[Public Papers of the Presidents of the United States: William J. Clinton (1997, Book II)] [October 25, 1997] [Pages 1430-1432] [From the U.S. Government Publishing Office www.gpo.gov]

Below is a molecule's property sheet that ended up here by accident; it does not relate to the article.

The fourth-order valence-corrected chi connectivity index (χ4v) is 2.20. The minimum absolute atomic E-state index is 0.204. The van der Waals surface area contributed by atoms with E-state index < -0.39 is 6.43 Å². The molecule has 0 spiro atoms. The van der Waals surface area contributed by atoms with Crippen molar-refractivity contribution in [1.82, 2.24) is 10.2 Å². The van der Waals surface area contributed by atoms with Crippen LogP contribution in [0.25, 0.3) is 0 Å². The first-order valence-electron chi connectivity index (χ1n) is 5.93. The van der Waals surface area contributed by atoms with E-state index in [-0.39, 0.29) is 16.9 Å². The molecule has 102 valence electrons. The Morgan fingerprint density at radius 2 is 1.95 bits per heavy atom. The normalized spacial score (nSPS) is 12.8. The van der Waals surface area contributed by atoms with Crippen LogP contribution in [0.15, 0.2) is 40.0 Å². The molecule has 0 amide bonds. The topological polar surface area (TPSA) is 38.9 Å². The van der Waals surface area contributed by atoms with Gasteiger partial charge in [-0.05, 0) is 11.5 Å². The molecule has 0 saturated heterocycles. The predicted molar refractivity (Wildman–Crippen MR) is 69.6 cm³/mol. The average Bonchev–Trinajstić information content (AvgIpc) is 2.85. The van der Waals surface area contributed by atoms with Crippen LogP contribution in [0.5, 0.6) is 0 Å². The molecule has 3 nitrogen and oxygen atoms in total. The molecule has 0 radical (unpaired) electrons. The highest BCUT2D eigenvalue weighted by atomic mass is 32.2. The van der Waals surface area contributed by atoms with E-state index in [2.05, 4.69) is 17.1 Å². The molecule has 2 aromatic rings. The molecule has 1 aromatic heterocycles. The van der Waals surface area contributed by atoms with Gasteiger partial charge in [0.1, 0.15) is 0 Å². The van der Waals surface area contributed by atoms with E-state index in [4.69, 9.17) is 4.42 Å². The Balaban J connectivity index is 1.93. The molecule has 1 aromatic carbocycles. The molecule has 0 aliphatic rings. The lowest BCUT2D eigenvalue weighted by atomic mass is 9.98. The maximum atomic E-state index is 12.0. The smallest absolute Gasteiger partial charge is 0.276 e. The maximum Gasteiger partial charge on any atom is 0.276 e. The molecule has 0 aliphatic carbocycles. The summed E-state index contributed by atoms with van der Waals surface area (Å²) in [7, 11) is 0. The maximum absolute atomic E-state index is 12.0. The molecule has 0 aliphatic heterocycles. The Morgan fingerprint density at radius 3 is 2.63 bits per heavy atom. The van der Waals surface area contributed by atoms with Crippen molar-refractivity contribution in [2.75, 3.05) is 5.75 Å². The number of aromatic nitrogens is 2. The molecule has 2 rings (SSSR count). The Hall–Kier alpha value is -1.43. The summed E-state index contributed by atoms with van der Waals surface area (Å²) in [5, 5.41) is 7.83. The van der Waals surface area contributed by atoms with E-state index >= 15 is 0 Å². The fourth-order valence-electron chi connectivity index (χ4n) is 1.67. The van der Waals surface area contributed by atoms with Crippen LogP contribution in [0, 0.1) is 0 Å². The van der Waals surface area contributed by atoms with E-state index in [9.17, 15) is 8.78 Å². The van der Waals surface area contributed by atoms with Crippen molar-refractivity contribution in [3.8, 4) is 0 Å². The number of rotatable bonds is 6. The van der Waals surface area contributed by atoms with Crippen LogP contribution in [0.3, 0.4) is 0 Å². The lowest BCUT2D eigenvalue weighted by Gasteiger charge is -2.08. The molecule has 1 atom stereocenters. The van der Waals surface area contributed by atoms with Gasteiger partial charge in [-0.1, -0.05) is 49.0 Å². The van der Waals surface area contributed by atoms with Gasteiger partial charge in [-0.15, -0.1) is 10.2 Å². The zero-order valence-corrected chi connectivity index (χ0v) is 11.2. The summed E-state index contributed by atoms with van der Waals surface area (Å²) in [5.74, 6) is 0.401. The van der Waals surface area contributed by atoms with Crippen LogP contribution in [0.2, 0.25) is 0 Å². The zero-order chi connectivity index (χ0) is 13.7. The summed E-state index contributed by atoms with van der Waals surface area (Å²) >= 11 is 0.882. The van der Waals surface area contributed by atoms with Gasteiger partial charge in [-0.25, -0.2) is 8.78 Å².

Remarks to the National Italian-American Foundation October 25, 1997 Thank you, ladies and gentlemen, for the warm welcome. Thank you for singing ``Happy Birthday'' to Hillary. I think the reason she-- [applause]--I think the reason she wanted to come here is she wanted to make sure she got an Italian birthday cake, and she did. [Laughter] Thank you, Frank Guarini, for your warm words and your friendship and for your service on behalf of our country at the United Nations. Thank you, Frank Stella, and I'm glad to see all the Members of Congress here. We have some members of the administration here. We have Jack Valenti here, who lets me watch movies at the White House. [Laughter] The best perk of being President is the movie theater, plus knowing Jack Valenti. [Laughter] I'm also very glad that the Deputy Prime Minister of Italy, Walter Veltroni, is here, and I thank him for his leadership. You know, I've been spoiled coming to these dinners. A couple of years ago I came and Danny DeVito was here, and he jumped in my lap. [Laughter] I was afraid Al Pacino would jump in my lap tonight--[laughter]--but I had other choices. I want to thank you for the people you're honoring tonight for their service and for their representation of the values of the National American-Italian Foundation. Especially, I want to thank you for honoring my friend Leon Panetta. You heard Frank Guarini mention some, but I must say not all, of the Italian-Americans who have prominent positions in our administration. I'm sad to tell you that the complaint has been filed with the Equal Employment Opportunity Commission claiming that I have overrepresented Italians in my administration--[laughter]-- and I plead guilty. I can't say enough about Leon Panetta. We went to Rome together, and I spoke, and Leon translated my speech. Most people thought he [[Page 1431]] was giving the speech. [Laughter] I felt like that old joke about the Pope, you know, everybody said, ``Who is that guy up there with Leon Panetta?'' [Laughter] I miss him and Sylvia terribly, but I know they're having a good time in California. And I can tell you that if this country had a few more citizens like him, we would have a lot fewer problems, and I'm glad you're honoring him tonight. I would also like to congratulate and thank Congressman Tom Foglietta for his service, about- to-be service as our new Ambassador to Italy. Ladies and gentlemen, this is a night of joy and a night for the honorees, and I don't want to take a lot of your time. But I would like to say that, in a very real sense, what I have tried to do as President is to pursue a course that would reflect the values that are held so deeply by Italian-American families who have come to our shores and who have enjoyed such great success. When I came here, I thought that Washington was, frankly, too divided, not just politically between Democrats and Republicans but almost intellectually divided. Everything was either/or. Should the Government do everything, or should it do nothing? The answer is, it should do neither. It should focus on giving people the tools to succeed and helping other people to climb the ladder that so many of you have climbed. With so many people having to work and having children, should they have to choose? Of course not. Sometimes I still believe that our greatest challenge is to enable Americans to succeed at work and at home at their most important job, raising their children. Should we be able to grow our economy and preserve our natural heritage? I think we should. I think that is a false choice. So I ask you all, whether you're Republicans or Democrats or wherever you are on the political spectrum, to always, always say that the United States should pursue a course that is consistent with our values and not be fooled into thinking that we have to sacrifice things that are fundamental to move ahead. The truth is, when we find a way to move ahead consistent with our values, we do better more quickly. I'm very grateful for the success that the United States is enjoying today, and I'm grateful for the role that Italian-Americans have played in it, and I hope we can continue to do more. Finally, let me say I'm very grateful to this organization for the support you've given to our administration in this great national conversation we're having about our racial and ethnic diversity. It's going to be quite a challenge, you know: sometime in the next century the United States will have no single majority ethnic group, even Americans of European origin. I know you hate being lumped with we Irish and the Germans and all the rest of us--[laughter]--but even the Europeans won't be a majority in America anymore. And somehow, we have to find a way to celebrate our differences, just as you come here to celebrate your heritage, and still be bound together by fundamental values that are more important, into one America. If we do that--and I believe we will--it will be in no small measure because of the accomplishments, the achievements, the attitudes of people like you, people who are proud to have succeeded and want other people to have the same chance. Sometimes, I think late at night about if I could say in one sentence what it is that I want, I'd like for every single child in this country to have that chance at the brass ring. And so many of you have enjoyed it; so many of you have been helped by your parents to do so. I hope that when we're done here--it won't be much longer, just a little over 3 years--virtually every child will be able to feel that he or she has that chance. If so, we will have fulfilled the mission that so many of you have been on. So, once again, my congratulations to all the honorees. I thank you for giving Leon a chance to come back to Washington. He tries to stay away from here as much as he can now. [Laughter] I thank you for bringing all these wonderful Italian-American artists here so that I can see people I usually only watch on the screen or listen to with my CD's. But most of all, I thank you for all you've done to make America a much, much greater country than it would have been without you. Thank you, and God bless you. Note: The President spoke at 8:35 p.m. in the International Ballroom at the Washington Hilton Hotel. In his remarks, he referred to Frank J. Guarini, vice chairman, and Frank D. Stella, chairman, National Italian- American Foundation; [[Page 1432]] Jack Valenti, president, Motion Picture Association of America; actors Danny DeVito and Al Pacino; and former Chief of Staff to the President Leon Panetta and his wife, Sylvia.